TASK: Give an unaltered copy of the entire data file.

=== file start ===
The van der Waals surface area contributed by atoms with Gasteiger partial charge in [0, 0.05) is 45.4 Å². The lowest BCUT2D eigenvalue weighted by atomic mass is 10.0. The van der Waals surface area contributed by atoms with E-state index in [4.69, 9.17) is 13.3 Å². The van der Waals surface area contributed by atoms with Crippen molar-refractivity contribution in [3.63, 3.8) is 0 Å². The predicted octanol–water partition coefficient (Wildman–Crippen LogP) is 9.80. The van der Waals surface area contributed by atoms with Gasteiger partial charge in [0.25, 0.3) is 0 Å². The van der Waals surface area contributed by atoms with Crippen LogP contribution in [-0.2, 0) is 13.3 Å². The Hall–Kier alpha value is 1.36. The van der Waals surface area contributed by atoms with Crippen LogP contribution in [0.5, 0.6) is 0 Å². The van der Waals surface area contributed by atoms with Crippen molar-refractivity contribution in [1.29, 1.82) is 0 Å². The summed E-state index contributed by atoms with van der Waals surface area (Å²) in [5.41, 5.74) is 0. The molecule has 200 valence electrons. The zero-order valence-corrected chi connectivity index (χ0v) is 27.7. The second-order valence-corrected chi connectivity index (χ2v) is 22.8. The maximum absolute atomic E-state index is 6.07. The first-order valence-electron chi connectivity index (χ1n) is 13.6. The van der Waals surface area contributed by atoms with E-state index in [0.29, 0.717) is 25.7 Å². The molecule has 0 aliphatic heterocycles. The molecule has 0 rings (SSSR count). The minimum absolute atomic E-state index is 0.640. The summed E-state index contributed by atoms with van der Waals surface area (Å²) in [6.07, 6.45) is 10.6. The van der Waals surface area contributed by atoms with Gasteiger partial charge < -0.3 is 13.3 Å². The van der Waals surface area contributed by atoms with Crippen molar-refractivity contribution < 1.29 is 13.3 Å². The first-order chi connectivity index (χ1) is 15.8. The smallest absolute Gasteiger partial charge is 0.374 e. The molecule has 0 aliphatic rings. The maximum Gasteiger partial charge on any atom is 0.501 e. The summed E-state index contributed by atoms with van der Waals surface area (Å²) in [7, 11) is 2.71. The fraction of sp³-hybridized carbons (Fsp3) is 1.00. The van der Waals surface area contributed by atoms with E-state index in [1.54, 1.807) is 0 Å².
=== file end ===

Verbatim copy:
The van der Waals surface area contributed by atoms with Gasteiger partial charge in [0, 0.05) is 45.4 Å². The lowest BCUT2D eigenvalue weighted by atomic mass is 10.0. The van der Waals surface area contributed by atoms with E-state index in [4.69, 9.17) is 13.3 Å². The van der Waals surface area contributed by atoms with Crippen molar-refractivity contribution in [3.63, 3.8) is 0 Å². The predicted octanol–water partition coefficient (Wildman–Crippen LogP) is 9.80. The van der Waals surface area contributed by atoms with Gasteiger partial charge in [0.25, 0.3) is 0 Å². The van der Waals surface area contributed by atoms with Crippen LogP contribution in [-0.2, 0) is 13.3 Å². The Hall–Kier alpha value is 1.36. The van der Waals surface area contributed by atoms with Crippen LogP contribution in [0.5, 0.6) is 0 Å². The van der Waals surface area contributed by atoms with Crippen molar-refractivity contribution in [1.29, 1.82) is 0 Å². The summed E-state index contributed by atoms with van der Waals surface area (Å²) in [5.41, 5.74) is 0. The molecule has 200 valence electrons. The zero-order valence-corrected chi connectivity index (χ0v) is 27.7. The second-order valence-corrected chi connectivity index (χ2v) is 22.8. The maximum absolute atomic E-state index is 6.07. The first-order valence-electron chi connectivity index (χ1n) is 13.6. The van der Waals surface area contributed by atoms with E-state index in [0.29, 0.717) is 25.7 Å². The molecule has 0 aliphatic heterocycles. The molecule has 0 rings (SSSR count). The minimum absolute atomic E-state index is 0.640. The summed E-state index contributed by atoms with van der Waals surface area (Å²) in [6.07, 6.45) is 10.6. The van der Waals surface area contributed by atoms with Gasteiger partial charge < -0.3 is 13.3 Å². The van der Waals surface area contributed by atoms with Crippen molar-refractivity contribution < 1.29 is 13.3 Å². The first-order chi connectivity index (χ1) is 15.8. The smallest absolute Gasteiger partial charge is 0.374 e. The molecule has 0 aliphatic rings. The maximum Gasteiger partial charge on any atom is 0.501 e. The summed E-state index contributed by atoms with van der Waals surface area (Å²) in [7, 11) is 2.71. The fraction of sp³-hybridized carbons (Fsp3) is 1.00. The van der Waals surface area contributed by atoms with E-state index in [1.54, 1.807) is 0 Å².